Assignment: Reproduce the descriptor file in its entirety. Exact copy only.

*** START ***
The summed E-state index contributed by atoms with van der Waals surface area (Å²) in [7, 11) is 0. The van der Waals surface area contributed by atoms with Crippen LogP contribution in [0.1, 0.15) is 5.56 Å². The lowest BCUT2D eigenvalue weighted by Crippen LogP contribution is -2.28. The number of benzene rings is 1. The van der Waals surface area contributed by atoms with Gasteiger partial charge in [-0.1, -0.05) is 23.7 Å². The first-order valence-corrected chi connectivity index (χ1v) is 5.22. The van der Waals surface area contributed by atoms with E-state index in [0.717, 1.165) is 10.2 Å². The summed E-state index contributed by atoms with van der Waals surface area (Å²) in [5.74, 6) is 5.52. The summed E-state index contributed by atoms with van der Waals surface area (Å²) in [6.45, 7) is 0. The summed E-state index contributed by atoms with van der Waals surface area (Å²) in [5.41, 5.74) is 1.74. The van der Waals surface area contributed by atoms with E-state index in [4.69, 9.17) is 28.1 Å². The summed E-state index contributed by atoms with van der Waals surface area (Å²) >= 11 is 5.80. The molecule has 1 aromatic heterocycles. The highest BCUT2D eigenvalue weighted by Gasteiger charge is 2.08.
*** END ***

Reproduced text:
The summed E-state index contributed by atoms with van der Waals surface area (Å²) in [7, 11) is 0. The van der Waals surface area contributed by atoms with Crippen LogP contribution in [0.1, 0.15) is 5.56 Å². The lowest BCUT2D eigenvalue weighted by Crippen LogP contribution is -2.28. The number of benzene rings is 1. The van der Waals surface area contributed by atoms with Gasteiger partial charge in [-0.1, -0.05) is 23.7 Å². The first-order valence-corrected chi connectivity index (χ1v) is 5.22. The van der Waals surface area contributed by atoms with E-state index in [0.717, 1.165) is 10.2 Å². The summed E-state index contributed by atoms with van der Waals surface area (Å²) in [5.74, 6) is 5.52. The summed E-state index contributed by atoms with van der Waals surface area (Å²) in [6.45, 7) is 0. The summed E-state index contributed by atoms with van der Waals surface area (Å²) in [5.41, 5.74) is 1.74. The van der Waals surface area contributed by atoms with E-state index in [4.69, 9.17) is 28.1 Å². The summed E-state index contributed by atoms with van der Waals surface area (Å²) >= 11 is 5.80. The molecule has 1 aromatic heterocycles. The highest BCUT2D eigenvalue weighted by Gasteiger charge is 2.08.